Except for the explosion, the cause leading to the following story may or may not be true. It happened a year prior to Aiden’s Lair becoming a spot for the Black Hand Gang to take a break and quench their thirst as they went about the business of collecting money, but it has the ring of historical accuracy. Members of the Black Hand Gang, or La Mano Nera, exhorted protection money from Italian shop keepers. One of their routes was from Detroit to Chicago and back again, traveling along US-12. Hillsdale County, of course, was along the US-12 route, and several Italians had businesses in Hillsdale. Pete Cascarelli, who owned a fruit store on Broad Street, was one of them. The “protection” shop owners paid insurance for was actually protection from an attack by the gang, and Pete refused to bow to their pressure. Around three o’clock in the morning of Sunday, June 24, 1923, a violent explosion rocked the downtown area. It was Pete’s store, now with boxes, barrels and shattered glass strewn up to 100 feet from the building. The day before, strange men had been spotted talking to Pete and then leaving. After the explosion Pete, who had been completely dressed and holding a gun when the sheriff arrived from the jail on Courthouse Square, professed not know anything about the cause of the attack. A wise move on his part.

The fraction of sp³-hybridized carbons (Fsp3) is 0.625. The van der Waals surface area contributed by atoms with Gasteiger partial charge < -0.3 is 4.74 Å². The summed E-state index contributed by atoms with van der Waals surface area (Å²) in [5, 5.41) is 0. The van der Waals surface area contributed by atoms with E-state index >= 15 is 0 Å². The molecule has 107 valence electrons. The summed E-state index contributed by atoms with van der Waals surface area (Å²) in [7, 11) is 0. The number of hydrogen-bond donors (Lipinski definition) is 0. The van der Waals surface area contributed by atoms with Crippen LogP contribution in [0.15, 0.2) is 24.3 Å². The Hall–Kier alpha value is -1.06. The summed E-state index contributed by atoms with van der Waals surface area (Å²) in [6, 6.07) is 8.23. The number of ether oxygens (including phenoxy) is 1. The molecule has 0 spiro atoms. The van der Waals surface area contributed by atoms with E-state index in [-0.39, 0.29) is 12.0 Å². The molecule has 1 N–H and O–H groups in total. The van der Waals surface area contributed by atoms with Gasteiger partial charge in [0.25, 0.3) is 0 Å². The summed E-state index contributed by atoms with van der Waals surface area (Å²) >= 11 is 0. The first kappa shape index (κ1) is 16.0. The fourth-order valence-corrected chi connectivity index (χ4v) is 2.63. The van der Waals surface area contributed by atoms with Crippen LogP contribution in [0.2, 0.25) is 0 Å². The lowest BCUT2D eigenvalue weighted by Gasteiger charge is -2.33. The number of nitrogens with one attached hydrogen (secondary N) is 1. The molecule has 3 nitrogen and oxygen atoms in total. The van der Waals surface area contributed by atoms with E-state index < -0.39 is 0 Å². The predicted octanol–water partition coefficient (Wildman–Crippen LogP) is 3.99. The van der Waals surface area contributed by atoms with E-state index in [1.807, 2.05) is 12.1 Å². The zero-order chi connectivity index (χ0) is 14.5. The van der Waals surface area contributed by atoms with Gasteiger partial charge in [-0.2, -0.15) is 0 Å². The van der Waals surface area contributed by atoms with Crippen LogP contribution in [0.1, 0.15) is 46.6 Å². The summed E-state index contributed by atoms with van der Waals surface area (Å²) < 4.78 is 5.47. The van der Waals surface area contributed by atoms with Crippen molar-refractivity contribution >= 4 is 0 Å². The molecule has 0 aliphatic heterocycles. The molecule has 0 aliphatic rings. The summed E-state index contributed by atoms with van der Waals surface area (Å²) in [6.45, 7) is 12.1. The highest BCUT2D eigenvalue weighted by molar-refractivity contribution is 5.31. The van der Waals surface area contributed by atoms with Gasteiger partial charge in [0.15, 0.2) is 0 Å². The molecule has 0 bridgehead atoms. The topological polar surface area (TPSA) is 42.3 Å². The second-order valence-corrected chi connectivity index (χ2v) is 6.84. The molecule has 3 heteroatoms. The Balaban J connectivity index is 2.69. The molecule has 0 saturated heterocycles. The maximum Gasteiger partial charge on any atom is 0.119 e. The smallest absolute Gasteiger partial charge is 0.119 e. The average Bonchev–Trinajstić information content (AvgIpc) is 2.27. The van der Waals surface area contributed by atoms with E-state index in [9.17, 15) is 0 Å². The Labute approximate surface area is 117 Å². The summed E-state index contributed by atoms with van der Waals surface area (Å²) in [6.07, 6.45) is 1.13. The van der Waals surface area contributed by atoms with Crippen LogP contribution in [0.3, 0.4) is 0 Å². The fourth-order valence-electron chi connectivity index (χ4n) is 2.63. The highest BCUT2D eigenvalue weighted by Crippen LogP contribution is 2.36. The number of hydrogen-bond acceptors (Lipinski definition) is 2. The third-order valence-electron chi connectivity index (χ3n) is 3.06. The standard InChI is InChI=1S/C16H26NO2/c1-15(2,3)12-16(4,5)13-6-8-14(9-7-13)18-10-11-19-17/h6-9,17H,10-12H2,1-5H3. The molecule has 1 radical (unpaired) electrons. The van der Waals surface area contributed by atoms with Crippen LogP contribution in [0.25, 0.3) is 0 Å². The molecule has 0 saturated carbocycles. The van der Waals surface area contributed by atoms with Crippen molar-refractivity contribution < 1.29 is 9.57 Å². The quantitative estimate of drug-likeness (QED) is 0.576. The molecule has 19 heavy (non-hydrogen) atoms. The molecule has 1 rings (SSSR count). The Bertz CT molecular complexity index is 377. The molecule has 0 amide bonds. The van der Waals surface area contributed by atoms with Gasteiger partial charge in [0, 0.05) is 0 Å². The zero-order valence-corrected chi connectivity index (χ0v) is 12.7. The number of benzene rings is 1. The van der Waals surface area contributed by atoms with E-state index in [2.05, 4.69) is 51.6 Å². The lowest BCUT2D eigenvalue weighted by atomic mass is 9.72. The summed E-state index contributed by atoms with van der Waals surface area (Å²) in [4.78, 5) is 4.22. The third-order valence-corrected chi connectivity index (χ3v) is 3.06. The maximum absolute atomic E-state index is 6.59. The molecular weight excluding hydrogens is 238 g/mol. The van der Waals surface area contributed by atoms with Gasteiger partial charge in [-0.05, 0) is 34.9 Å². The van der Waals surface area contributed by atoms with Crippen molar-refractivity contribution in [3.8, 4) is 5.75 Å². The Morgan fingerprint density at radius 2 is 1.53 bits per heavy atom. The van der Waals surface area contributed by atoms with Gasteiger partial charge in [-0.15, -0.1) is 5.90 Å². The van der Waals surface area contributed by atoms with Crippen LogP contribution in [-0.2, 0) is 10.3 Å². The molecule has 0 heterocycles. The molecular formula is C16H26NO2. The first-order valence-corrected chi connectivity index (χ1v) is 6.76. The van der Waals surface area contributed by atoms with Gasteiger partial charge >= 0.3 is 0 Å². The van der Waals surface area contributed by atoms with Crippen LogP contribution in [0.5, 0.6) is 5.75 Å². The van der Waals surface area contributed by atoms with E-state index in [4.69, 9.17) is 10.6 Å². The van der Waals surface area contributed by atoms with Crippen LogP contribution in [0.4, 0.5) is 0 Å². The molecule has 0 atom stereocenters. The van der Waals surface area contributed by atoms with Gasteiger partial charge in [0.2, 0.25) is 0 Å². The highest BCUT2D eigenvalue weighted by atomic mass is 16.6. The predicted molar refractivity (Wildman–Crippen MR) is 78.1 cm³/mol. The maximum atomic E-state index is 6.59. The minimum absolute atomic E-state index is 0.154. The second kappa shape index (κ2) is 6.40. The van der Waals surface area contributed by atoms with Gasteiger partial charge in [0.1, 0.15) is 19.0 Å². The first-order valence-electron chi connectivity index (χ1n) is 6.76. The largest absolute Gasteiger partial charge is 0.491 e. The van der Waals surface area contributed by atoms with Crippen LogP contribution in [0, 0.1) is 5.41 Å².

Herb McCourtie may have enjoyed the company of gangsters, but he was far from being one himself. From reports of people who knew him, Herb was a generous man who threw lavish parties and unselfishly shared his lovely estate with the people of Somerset Center. Unfortunately he died after a long illness at the relatively young age of 61 at the Battle Creek Sanitarium. A series of owners of Aiden’s Lair were unable to keep up the large estate, and in 1987 Somerset Township purchased the property. The house eventually had to be razed, but an army of volunteers cleaned the area of brush and debris and eventually restored the grounds to their former glory. In 1991 McCourtie Park was listed in the State of Michigan Register of Historic Places and then listed in the National Register of Historic Places. In 1999 Melinda LoPresto, who had been working with the cement sculptures at St. Joseph’s shrine, down the road on US-12, was hired to renovate the cement sculptures at McCourtie Park. Today, thanks to volunteers, it has become a unique tourist attraction.


JoAnne P. Miller